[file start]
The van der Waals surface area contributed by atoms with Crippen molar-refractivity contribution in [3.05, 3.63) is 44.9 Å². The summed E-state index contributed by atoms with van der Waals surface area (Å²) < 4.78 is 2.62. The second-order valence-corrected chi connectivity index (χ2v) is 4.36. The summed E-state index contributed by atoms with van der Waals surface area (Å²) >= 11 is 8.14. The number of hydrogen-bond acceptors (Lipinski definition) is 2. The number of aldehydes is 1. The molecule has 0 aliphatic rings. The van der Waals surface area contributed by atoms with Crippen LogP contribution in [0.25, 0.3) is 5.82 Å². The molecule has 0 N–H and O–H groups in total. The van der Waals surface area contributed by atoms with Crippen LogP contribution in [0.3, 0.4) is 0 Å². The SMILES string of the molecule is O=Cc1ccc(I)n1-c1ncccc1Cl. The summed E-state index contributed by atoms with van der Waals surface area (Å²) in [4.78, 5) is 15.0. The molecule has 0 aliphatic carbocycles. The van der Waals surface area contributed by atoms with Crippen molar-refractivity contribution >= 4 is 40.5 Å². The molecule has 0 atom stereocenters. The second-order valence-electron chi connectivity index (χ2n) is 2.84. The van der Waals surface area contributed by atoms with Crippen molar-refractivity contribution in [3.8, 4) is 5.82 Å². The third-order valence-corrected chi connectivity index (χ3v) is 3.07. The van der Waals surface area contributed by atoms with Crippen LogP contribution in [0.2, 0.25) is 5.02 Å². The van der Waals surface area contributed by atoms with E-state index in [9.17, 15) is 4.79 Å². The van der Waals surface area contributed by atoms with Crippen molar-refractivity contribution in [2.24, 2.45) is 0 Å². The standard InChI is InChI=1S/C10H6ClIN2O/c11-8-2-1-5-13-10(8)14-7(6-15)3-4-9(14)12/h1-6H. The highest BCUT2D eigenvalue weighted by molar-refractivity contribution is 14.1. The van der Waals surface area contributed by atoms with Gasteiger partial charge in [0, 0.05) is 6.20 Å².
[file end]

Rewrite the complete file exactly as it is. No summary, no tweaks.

The van der Waals surface area contributed by atoms with Crippen molar-refractivity contribution in [3.05, 3.63) is 44.9 Å². The summed E-state index contributed by atoms with van der Waals surface area (Å²) < 4.78 is 2.62. The second-order valence-corrected chi connectivity index (χ2v) is 4.36. The summed E-state index contributed by atoms with van der Waals surface area (Å²) >= 11 is 8.14. The number of hydrogen-bond acceptors (Lipinski definition) is 2. The number of aldehydes is 1. The molecule has 0 aliphatic rings. The van der Waals surface area contributed by atoms with Crippen LogP contribution in [0.25, 0.3) is 5.82 Å². The molecule has 0 N–H and O–H groups in total. The van der Waals surface area contributed by atoms with Crippen LogP contribution in [0.3, 0.4) is 0 Å². The SMILES string of the molecule is O=Cc1ccc(I)n1-c1ncccc1Cl. The summed E-state index contributed by atoms with van der Waals surface area (Å²) in [4.78, 5) is 15.0. The molecule has 0 aliphatic carbocycles. The van der Waals surface area contributed by atoms with Crippen molar-refractivity contribution >= 4 is 40.5 Å². The molecule has 0 atom stereocenters. The second-order valence-electron chi connectivity index (χ2n) is 2.84. The van der Waals surface area contributed by atoms with Crippen molar-refractivity contribution in [3.8, 4) is 5.82 Å². The third-order valence-corrected chi connectivity index (χ3v) is 3.07. The van der Waals surface area contributed by atoms with Crippen LogP contribution in [0.2, 0.25) is 5.02 Å². The van der Waals surface area contributed by atoms with E-state index in [9.17, 15) is 4.79 Å². The van der Waals surface area contributed by atoms with Crippen molar-refractivity contribution in [2.24, 2.45) is 0 Å². The standard InChI is InChI=1S/C10H6ClIN2O/c11-8-2-1-5-13-10(8)14-7(6-15)3-4-9(14)12/h1-6H. The highest BCUT2D eigenvalue weighted by molar-refractivity contribution is 14.1. The van der Waals surface area contributed by atoms with Gasteiger partial charge in [0, 0.05) is 6.20 Å².